Flow changes how much comes through in a single stroke of the brush, while Density changes the maximum that can be achieved regardless of how much you’re brushing in the same place. When you’re starting out, leave the Density at 100 and forget about it, adding subtlety to your brushing by reducing the Flow.
You can now paint all of the areas of skin that you want to make smoother, avoiding the eyes, nose, lips, and hair. The mask overlay will make it look red, but this is just a guide to show where you’re painting.
Zoom in to 100% to ensure accuracy.
You can switch to the Erase brush if you make a mistake, or simply hold Alt (Windows) or Option (MacOS) to switch temporarily.
To help you from overlapping past the edge of the face, you can select Auto Mask. Lightroom will guess the boundaries of what you are trying to paint and prevent the brush from going beyond.
Once complete, you can switch off the overlay (press O again) and use the sliders on the right to make a general adjustment for the skin. Make sure that you’re zoomed in to 100% and see what happens when you lower Texture, Clarity, Sharpness, and Dehaze.
(For reference, here’s how to smoothen skin in Photoshop.)
You might also want to brighten the skin very slightly by increasing Exposure and/or Shadows. Again, be very delicate.
Be sure to make this a very subtle change and, as with all things in Lightroom portrait editing, err on the side of caution. Zoom in and out while assessing its impact, and keep in mind that too much smoothing will make your subject look fake.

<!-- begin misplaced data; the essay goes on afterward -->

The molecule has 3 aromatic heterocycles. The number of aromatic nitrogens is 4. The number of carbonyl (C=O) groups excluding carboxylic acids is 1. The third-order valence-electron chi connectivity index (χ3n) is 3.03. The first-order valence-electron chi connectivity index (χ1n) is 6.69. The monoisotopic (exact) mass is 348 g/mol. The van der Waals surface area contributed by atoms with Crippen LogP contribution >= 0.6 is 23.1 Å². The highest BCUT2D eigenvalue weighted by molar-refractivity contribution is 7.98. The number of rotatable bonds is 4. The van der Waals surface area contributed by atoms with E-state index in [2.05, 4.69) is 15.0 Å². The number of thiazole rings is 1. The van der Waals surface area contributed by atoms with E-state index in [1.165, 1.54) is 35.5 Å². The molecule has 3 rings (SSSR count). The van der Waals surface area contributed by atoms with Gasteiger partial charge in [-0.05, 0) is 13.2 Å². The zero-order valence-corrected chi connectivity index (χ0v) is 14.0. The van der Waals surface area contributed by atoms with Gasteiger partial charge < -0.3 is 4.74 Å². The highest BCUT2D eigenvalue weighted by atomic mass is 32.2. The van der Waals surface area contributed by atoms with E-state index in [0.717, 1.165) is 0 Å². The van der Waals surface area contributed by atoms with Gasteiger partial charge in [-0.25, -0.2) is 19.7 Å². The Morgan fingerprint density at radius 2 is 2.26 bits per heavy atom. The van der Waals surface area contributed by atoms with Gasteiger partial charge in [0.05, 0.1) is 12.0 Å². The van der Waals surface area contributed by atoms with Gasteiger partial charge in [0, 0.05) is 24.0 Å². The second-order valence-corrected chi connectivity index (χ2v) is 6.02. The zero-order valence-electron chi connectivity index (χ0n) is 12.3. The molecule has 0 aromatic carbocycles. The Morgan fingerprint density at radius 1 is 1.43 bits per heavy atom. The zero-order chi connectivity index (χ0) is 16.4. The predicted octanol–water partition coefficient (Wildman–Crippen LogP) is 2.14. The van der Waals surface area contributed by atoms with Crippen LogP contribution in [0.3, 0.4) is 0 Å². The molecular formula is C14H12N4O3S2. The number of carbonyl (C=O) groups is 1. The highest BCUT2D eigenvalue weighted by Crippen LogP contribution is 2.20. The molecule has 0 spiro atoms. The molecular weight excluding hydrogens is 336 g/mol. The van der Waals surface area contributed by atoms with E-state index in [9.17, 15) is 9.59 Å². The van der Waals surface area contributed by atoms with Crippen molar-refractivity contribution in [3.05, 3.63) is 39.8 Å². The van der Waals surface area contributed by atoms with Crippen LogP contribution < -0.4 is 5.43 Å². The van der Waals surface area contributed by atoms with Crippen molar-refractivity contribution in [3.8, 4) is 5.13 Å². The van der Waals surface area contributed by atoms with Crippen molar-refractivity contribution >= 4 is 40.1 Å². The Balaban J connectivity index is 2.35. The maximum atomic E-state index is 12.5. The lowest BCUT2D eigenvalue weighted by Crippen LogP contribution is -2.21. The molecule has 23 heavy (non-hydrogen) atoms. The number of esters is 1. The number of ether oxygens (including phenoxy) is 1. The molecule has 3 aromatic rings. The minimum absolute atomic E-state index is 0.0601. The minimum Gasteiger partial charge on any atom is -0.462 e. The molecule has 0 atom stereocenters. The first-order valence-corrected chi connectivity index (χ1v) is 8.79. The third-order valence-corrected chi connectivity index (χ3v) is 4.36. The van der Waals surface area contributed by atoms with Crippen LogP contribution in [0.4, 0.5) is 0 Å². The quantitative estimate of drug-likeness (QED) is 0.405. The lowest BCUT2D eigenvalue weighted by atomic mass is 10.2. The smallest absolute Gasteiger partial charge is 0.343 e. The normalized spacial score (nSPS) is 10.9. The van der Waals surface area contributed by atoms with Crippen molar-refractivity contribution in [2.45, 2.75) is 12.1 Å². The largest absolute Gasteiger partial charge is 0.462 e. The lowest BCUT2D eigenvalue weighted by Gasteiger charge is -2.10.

As we said above, one of the hardest parts about learning how to edit portraits in Lightroom is developing your sense of judgement.
Eyes part one: brightening the sockets
As every portrait photographer will tell you, the eyes are the most important part of the photograph. To increase their impact, there are a few changes that you can make.
Firstly, this can be very subtle but the eyes as a whole can benefit from being very slightly brighter. Use the Local Adjustment Brush tool with a large feather, flow of around 80, and density set to 100.
I find that I get better results by being gentle with the Exposure — say, +10 instead of +20 — but complementing it with a slight increase in Shadows.
Eyes part two: the whites
Because the eyes are so important, less experienced photographers find it easy to go a little bit crazy when it comes to editing the eyes. Be gentle.
The whites of the eyes — the sclera — sometimes need a little tidying.
Use a very small Spot Replacement tool in Lightroom to remove unwanted capillaries. You need to be very precise so zoom in to 300% if required and don’t be afraid to use the white of the other eye as a source. Heal definitely works better than Clone.
The corner of the sclera can be pink so use a Local Adjustment Brush to make tiny changes. Start off by turning the Flow to 60, Exposure to 0.10, and Saturation to -20.